Grid reportedly “can’t cope” with demand from new West London homes

It could allegedly take 13 years before the grid could sustain new homes in certain boroughs of West London

Big Zero Report 2022

The power grid is reportedly at a position where it cannot meet extra electricity demand coming from new homes in West London.

The Greater London Authority (GLA) has allegedly informed housing developers that it could potentially take more than ten years for the grid to sustain new homes at Ealing, Hounslow and Hillingdon.

Last week, the heatwave pushed UK’s electricity system to its limits forcing the National Grid ESO pay £9,724.54 per megawatt hour to bring electricity from Belgium to avoid a blackout.

According to The Financial Times, a GLA note stated: “Major new applicants to the distribution network, including housing developments, commercial premises and industrial activities will have to wait several years to receive new electricity connections.”

A spokesperson for the Mayor of London told ELN: “The Mayor is very concerned that electricity capacity constraints in three West London boroughs are creating a significant challenge for developers securing timely connections to the electricity network, which could affect the delivery of thousands of much-needed homes.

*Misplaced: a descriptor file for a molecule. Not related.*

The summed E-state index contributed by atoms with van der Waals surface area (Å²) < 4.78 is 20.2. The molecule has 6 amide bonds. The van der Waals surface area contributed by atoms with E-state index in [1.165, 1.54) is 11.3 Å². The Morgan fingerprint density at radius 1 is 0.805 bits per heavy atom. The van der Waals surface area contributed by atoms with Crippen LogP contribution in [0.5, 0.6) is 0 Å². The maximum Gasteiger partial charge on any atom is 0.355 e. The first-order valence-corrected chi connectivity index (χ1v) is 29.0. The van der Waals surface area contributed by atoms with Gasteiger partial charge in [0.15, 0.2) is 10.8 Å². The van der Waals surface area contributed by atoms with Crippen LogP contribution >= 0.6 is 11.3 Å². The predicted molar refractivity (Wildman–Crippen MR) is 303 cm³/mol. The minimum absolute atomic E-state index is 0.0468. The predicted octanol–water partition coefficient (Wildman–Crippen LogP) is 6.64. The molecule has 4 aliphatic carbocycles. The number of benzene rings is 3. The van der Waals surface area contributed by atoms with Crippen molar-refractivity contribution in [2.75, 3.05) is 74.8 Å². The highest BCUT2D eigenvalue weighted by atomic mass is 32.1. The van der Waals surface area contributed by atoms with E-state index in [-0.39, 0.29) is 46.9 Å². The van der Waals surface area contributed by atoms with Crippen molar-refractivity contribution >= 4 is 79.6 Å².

“Sadiq wrote to the government weeks ago requesting a meeting to discuss electricity capacity in west London but the request was declined. In the midst of a housing crisis, he is calling on ministers to work with him to resolve this issue urgently.

“The Mayor’s team is also working closely with the network providers responsible, to seek solutions to mitigate the potential delays and unlock the issue. These solutions do not affect planning permission.”

An ESO spokesperson told ELN: “This is an issue with connection agreements at a local distribution network level. The ESO is actively working with all the parties involved to find solutions to make the connections happen.”

Commenting on the report, a Home Builders Federation spokesperson said: “As with the nutrients in rivers issue, where the impact of new build housing is minimal, preventing housing delivery as a solution to this issue is not proportionate.

“If we are to deliver much-needed housing, we would urge the government to ensure its agencies and utility providers are meeting their responsibilities.”

“If we are to meet housing targets and deliver the government’s ambition to move away from gas heating systems by 2025, we must ensure the electricity network has the capacity to supply these desperately needed new homes.”

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